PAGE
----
The launch of Kat Von D in Debenhams Oxford St at the end of August last year has seen the brand rise straight to No1 in terms of sales and remain top of the pile since then. With a queue at launch around all four sides of the outside of the store it has to be one of the biggest beauty brand launches of all times. And as the Kat Von D brand is only otherwise sold in Sephora, the retail concession design was entirely original for this application. We have since delivered a large-scale expo version of the retail concept, currently up and running in the flagship Sephora store on Champs Elysees in Paris.
How often do you work across all aspects of design for a client (eg POS, store design, visual merchandising)?
With us offering a full range of brand and retail identity, packaging and 3D design, more and more brands ask us to look at what we call ‘the 360’ and in many ways this is the most effective way we can work with a brand. Often with established brands, the logo or other brand assets haven’t been invented specifically with retail in mind. The identity may look great on stationery or on the packaging, but this doesn’t always mean it will translate well into the type or scale of architecture used for concessions or stand-alone stores.
How do you tie together the digital and physical channels into a coherent experience?
We carry out research and constantly update consumer profiles to understand the different demographics as far as the spread of retailers are concerned. That way we can map brand attributes directly to consumer profiles and either suggest which retailer will suit a particular brand best or what emphasis the brand should take in any particular retail setting.
Digital for me currently boils down to mobile, of course we integrate digital content within our designs but the most important aspect of digital is that consumers are using it to find out information before they arrive in store, edit this to their preferences and ideally, even if they don’t buy in the store, they should be able to take something digital by way of a record of their experience with the brand. We talk a lot about digital, but watch out for voice activated interaction. With mobile and home devices such as Siri and Echo coming into being, consumers may well opt futuristically for the spoken word as there communication preference.
How do you measure the performance of your experiences?
Measuring performance varies significantly, but in retail cash through the till is always high up there, but in some cases it is also about recruiting customers to start a journey that’s about making valuable a longer term relationship.
What do you think the most successful customer experiences in retail offer?
In a broader sense personalisation is a key aspect of retailing – the quicker you can get the consumer focused on your offer and understanding why the product or service are right for them the better. Personalisation takes on so many forms beyond just say initialling the product. The customer needs to know that the product will fit. For instance, I recently bought a pair of shoes from the Left Shoe Company which involves having your feet scanned and the shoes then being made from scratch. It’s expensive, but a Black Friday discount worked for me and I can’t wait to see how they feel. Indulging your feet is a must for comfort.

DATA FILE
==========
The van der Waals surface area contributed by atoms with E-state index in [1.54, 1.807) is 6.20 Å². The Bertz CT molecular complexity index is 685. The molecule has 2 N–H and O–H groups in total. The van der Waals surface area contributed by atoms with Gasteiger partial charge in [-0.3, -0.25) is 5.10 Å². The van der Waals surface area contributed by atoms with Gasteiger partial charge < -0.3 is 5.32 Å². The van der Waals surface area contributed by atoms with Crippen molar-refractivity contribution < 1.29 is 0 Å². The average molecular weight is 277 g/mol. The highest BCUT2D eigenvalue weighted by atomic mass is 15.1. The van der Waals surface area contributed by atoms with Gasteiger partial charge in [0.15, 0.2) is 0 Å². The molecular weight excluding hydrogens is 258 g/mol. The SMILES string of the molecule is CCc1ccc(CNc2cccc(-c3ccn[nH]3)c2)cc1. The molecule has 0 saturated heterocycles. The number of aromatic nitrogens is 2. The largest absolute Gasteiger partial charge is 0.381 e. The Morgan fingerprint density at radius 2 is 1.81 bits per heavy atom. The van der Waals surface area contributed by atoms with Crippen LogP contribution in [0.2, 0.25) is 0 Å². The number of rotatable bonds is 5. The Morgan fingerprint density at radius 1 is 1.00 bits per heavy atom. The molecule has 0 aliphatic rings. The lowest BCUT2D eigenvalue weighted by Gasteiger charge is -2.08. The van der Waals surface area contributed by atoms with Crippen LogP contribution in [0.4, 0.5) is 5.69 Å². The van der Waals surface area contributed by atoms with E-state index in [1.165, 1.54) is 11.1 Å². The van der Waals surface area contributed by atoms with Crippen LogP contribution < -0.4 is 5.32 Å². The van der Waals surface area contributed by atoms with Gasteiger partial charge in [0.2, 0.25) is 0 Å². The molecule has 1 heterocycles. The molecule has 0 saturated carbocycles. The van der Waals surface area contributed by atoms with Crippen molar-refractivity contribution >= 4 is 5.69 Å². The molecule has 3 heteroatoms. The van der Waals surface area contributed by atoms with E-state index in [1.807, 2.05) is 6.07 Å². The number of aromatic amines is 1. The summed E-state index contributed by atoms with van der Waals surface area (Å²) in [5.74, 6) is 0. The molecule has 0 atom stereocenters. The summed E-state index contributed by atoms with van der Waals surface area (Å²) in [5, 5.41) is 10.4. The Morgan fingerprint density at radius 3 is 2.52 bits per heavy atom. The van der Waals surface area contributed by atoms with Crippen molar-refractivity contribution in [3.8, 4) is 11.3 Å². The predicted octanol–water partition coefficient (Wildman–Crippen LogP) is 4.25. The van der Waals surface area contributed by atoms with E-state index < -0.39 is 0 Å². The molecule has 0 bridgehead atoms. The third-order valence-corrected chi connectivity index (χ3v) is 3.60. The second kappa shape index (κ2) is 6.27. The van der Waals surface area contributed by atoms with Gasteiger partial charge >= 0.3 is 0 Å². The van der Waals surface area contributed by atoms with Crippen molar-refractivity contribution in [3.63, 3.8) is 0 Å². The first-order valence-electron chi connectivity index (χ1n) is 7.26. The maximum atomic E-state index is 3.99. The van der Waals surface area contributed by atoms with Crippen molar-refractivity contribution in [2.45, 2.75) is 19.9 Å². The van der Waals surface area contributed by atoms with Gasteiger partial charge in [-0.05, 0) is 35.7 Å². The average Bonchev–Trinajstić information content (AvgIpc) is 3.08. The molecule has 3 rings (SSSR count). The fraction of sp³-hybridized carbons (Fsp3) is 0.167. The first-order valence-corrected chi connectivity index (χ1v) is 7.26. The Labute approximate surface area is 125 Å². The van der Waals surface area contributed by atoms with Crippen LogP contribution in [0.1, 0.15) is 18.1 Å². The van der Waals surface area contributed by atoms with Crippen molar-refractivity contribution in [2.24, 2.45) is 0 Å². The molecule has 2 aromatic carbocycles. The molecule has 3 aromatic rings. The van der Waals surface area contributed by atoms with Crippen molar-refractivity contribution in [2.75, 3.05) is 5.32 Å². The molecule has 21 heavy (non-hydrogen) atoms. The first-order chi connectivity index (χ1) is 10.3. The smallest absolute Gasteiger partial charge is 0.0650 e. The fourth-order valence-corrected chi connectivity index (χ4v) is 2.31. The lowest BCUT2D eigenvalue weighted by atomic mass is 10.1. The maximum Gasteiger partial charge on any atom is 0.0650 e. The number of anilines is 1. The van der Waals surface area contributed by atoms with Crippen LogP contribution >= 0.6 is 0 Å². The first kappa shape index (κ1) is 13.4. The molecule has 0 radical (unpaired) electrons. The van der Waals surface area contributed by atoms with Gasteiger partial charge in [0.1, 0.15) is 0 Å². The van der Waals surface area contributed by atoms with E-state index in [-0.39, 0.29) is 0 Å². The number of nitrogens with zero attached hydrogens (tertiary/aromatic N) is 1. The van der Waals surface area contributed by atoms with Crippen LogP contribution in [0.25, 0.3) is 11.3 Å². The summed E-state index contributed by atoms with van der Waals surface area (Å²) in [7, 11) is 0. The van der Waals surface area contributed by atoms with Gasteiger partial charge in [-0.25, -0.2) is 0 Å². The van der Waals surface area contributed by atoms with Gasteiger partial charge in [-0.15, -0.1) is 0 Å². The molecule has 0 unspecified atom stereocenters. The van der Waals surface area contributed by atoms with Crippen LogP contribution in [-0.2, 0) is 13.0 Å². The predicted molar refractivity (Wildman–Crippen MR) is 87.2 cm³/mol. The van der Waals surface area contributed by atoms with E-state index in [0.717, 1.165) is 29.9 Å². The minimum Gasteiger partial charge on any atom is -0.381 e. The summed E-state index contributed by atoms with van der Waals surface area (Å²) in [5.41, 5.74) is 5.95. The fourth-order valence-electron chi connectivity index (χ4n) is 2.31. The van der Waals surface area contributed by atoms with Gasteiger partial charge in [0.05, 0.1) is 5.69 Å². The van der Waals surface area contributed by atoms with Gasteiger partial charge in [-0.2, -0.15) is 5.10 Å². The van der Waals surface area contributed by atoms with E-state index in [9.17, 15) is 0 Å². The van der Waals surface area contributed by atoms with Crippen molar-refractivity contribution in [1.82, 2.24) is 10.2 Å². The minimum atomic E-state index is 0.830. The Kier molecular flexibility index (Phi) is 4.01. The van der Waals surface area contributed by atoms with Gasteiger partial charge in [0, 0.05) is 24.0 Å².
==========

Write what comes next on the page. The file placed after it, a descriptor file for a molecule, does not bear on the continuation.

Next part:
How do you see retail spaces (and the associated customer experiences) developing in the future? Do stores need to be more flexible?
We believe the future is already here, it is just a question of re-aligning trends and ordering them correctly in recognition of the way in which consumers are behaving and to suit which channels they are preferring to find the products they want.
As far as flexibility is concerned the answer is yes and no….we still see ideas presented that may be great in their own right, but are not synced with any particular consideration to customer. Whilst others have learnt that close consumer engagement is essential and are, for instance, Instagramming their ideas way before they appear in store, getting affirmations, creating brand hype and desirability at the same time.
The most successful customer experiences are consumer driven. Sounds obvious, but every touch point must have the consumer at the heart of the brand and decision. For instance, you wouldn’t have a Snapchat driven retail strategy for a demographic that doesn’t use the platform.
With the consumer at the heart of experience, innovative examples include Lululemon in New York that created a R&D concept in their Union Square store. It became a co-authored experience in the sense that the consumer could offer their input on sample testing. It is a flattering way for consumers to have a personalised experience.
As for other innovations – shopping by intuition and emotion. Harvey Nichols revamped their beauty and menswear department to cater to this style of shopping. It demonstrates that consumers are shopping based how they feel. That is an opportunity brands are missing.
In terms of design and concept, what are your three favourite retail stores in the world?
I have to visit Selfridges every other week, they have invested a great deal on the infrastructure and Oxford St is now a real temple for retail. There is always something new to see and so much so that visiting any less frequently you might easily miss something.
Again in the Department store sector I really like what Harvey Nichols have done with their ground floor and Barney’s in New York is also a favourite.
But I also like boutiques and especially try to visit somewhere like Abbots Kinney, Venice Beach, California when I can as this type of location has so many original stores and brands. Abbots Kinney is not like any other high st. You might come across one or two brands you have seen somewhere else but many stores you won’t find anywhere else. I used to say the same for Marylebone high st but originality has now been overtaken by the chains, many top end but nonetheless repetitive.
Images courtesy of Sheridan&Co